Step 3: Combine the soy sauce, rice wine, oyster sauce and pepper in a small bowl. Heat the oil in a large wok over medium-high heat until it begins to sparkle. Toss in the shallots, ginger and sausages and fry while stirring until the fat in the meat becomes translucent. Add the mushrooms and chestnuts, and continue to sauté them for a few minutes so that the mushrooms barely brown. Add the squeezing raw rice to the wok and continue to sauté the rice with all the salty pieces for a few more minutes so that all the rice grains are coated in oil and some will even become slightly toasted. Pour the soy sauce mixture over the rice, stir for a few seconds, then add the filtered mushroom soaking liquid as well as about 1 cup of boiling water. Continue to toss the rice while cooking, adding more boiling water if necessary until the rice is barely al dente – that is, slightly chewy but completely cooked. (Note: The rice and chestnuts will no longer swell while the stuffing is evaporating, so make sure they are completely cooked at this point.) Taste and adjust the seasoning as you wish, add more oyster sauce, if desired. Remove the wok from the heat. If you are preparing it a day ahead, just cover the cooled rice with cling film and store it in the fridge. You will have about 16 cups of rice stuffing, and you will use about 5 to 7 cups for the turkey filling.
Step 4: Place the two lotus leaves with the green side down in a large, shallow, heat-resistant bowl; Center the ends of the stem at the bottom of the bowl, then gently mash the leaves so that they lie relatively flat in the bowl. Hang all the rice that has not been brought into India on the leaves, then fold the edges of the leaves over the rice to cover it completely. Place the rice in a steamer and sauté it over low heat while you roast the turkey, refilling the steamer with water as needed. If you do not have a steaming pot, any large frying pan or wok with triota can be used for steaming rice, and a wide steaming pot with insert will also work.
Step 5: Just before serving, remove the bowl from the evaporator and turn it over on a round serving plate. Cut a large hole in the top of the leaves and keep the most beautiful that will serve as a hat. Bring the allowed drops to a boil and pour it over the rice. Serve with the hat comfortably placed on the edge of the hole so guests can serve themselves.
Roasted turkey with lots of garlic
Serves 8 to 12
1 (12 to 15 pounds) Humanly grown turkey, completely thawed if frozen
¼ A cup of roasted sesame oil
¼ A cup of plain Chinese soy sauce, divided
¼ A glass of Shaoxing rice wine or dry cherries, divided
2 tablespoons freshly grated ginger
1 whole head
1 stick of salt without salt, dissolved
Level 1: Start the turkey about 4½ to 5 hours before you want to serve it. Preheat the oven to 350 degrees, and spray a roasting pan and grid with oil. (The bird should sit comfortably inside the pan so that it does not dry out.) Remove the borders and extra fat from the turkey, then dry the bird inside and out with absorbent paper. Release the skin on both sides of the breast and the top of the thighs by carefully moving the fingers under their skin. Bend the wings under the body so that they lie flat.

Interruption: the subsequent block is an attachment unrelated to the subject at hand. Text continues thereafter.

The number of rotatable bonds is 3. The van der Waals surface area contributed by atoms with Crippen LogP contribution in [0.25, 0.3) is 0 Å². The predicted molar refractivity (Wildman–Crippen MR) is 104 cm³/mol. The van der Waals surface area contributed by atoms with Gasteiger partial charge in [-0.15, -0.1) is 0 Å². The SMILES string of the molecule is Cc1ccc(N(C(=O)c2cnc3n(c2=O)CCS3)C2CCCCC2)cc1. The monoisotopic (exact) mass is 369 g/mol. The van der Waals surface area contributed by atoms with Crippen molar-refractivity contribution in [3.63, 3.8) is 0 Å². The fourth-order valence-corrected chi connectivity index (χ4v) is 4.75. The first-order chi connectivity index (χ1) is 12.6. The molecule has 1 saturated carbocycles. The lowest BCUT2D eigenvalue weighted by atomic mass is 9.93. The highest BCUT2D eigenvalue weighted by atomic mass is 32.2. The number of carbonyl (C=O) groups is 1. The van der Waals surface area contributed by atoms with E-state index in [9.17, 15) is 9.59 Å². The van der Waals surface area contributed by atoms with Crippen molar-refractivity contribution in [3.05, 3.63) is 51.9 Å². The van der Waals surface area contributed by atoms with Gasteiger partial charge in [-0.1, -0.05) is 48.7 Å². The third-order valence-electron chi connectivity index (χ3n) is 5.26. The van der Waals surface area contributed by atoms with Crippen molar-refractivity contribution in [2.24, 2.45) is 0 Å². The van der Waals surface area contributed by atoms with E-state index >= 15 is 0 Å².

level2: Mix together the sesame oil, 2 tablespoons soy sauce, 2 tablespoons rice wine and grated ginger. Rub about half of this marinade under the skin on the chest and top of the thighs, as well as inside the front and back cavities of India. Peel the garlic (see sidebar for a great suggestion on how to do this), and stick the whole tooth under the skin wherever possible. Fill the front and back spaces with as much of the sticky rice mixture as possible (about 6 to 7 cups) – the rice will swell as it absorbs the turkey juices, so do not squeeze it too hard. Close the skin over the cavities with toothpicks, or thread with a thick needle. Place the turkey on the shelf in the pan with the brisket side up (which will give you a browner and nicer bird) or upside down (which will provide you with moist brisket), and tuck the borders close to the turkey. That they will not burn (can be served with turkey, or folded into rice). Put the turkey in the oven and roast without settling for about 30 minutes.
Step 3: Mix the melted butter with the rest of the marinade and the rest of the soy sauce and rice wine. Occasionally beat the bird in both the marinade and the juices of the pan, paying special attention to the breast if the turkey is right side up. If the pan juices start to burn, just add a little water to the bottom of the pan. The skin will eventually get a lovely nutty shine. If the turkey is greased faster than you like, place a foil tent over the bird. Roast the bird for about 15 minutes per pound, but check it occasionally just to make sure. This is done when the thigh meat is around 165 degrees on a meat thermometer for immediate reading and the stuffing is 165 degrees. Remove the turkey from the oven and let it rest for about 30 minutes; If you have to wait longer than that, tent the turkey in foil.
Step 4: Strain all the pan juices into a measuring cup and remove the fat from the top. (The fat can be saved for something else, and roasted potatoes in it are quite tasty.) Just before serving, place the juices in a small pot and bring to a boil over high heat. Pour over the extra rice stuffing wrapped in lotus leaves.
Carolyn Phillips Is an artist and food researcher, and the author of At the Chinese table: a book of memoirs with recipes, Everything is under heaven, And Dim Sum Field Guide.
Dina Avila He is a photographer in Portland, Oregon.
A recipe tested and designed by Ivy Manning